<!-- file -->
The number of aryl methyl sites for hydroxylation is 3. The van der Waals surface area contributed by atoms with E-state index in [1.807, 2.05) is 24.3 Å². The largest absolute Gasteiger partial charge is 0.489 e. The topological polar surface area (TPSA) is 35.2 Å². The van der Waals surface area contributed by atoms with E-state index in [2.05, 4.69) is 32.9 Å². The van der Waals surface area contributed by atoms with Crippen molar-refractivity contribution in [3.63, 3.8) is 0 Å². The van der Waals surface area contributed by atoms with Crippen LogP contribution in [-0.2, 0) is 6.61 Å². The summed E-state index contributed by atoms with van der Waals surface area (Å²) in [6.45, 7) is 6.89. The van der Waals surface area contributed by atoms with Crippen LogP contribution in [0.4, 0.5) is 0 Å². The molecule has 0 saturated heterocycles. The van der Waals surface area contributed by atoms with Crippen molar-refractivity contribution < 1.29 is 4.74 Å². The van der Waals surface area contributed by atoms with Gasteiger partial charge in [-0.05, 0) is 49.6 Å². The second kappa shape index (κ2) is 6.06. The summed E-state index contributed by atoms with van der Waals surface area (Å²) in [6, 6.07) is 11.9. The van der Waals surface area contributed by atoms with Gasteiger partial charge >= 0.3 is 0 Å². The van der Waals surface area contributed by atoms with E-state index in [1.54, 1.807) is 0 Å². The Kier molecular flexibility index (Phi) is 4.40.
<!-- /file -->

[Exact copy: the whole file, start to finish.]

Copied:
The number of aryl methyl sites for hydroxylation is 3. The van der Waals surface area contributed by atoms with E-state index in [1.807, 2.05) is 24.3 Å². The largest absolute Gasteiger partial charge is 0.489 e. The topological polar surface area (TPSA) is 35.2 Å². The van der Waals surface area contributed by atoms with E-state index in [2.05, 4.69) is 32.9 Å². The van der Waals surface area contributed by atoms with Crippen molar-refractivity contribution in [3.63, 3.8) is 0 Å². The van der Waals surface area contributed by atoms with Crippen LogP contribution in [-0.2, 0) is 6.61 Å². The summed E-state index contributed by atoms with van der Waals surface area (Å²) in [6.45, 7) is 6.89. The van der Waals surface area contributed by atoms with Crippen LogP contribution in [0.4, 0.5) is 0 Å². The molecule has 0 saturated heterocycles. The van der Waals surface area contributed by atoms with Crippen molar-refractivity contribution < 1.29 is 4.74 Å². The van der Waals surface area contributed by atoms with Gasteiger partial charge in [-0.05, 0) is 49.6 Å². The second kappa shape index (κ2) is 6.06. The summed E-state index contributed by atoms with van der Waals surface area (Å²) in [6, 6.07) is 11.9. The van der Waals surface area contributed by atoms with Gasteiger partial charge >= 0.3 is 0 Å². The van der Waals surface area contributed by atoms with E-state index in [1.54, 1.807) is 0 Å². The Kier molecular flexibility index (Phi) is 4.40.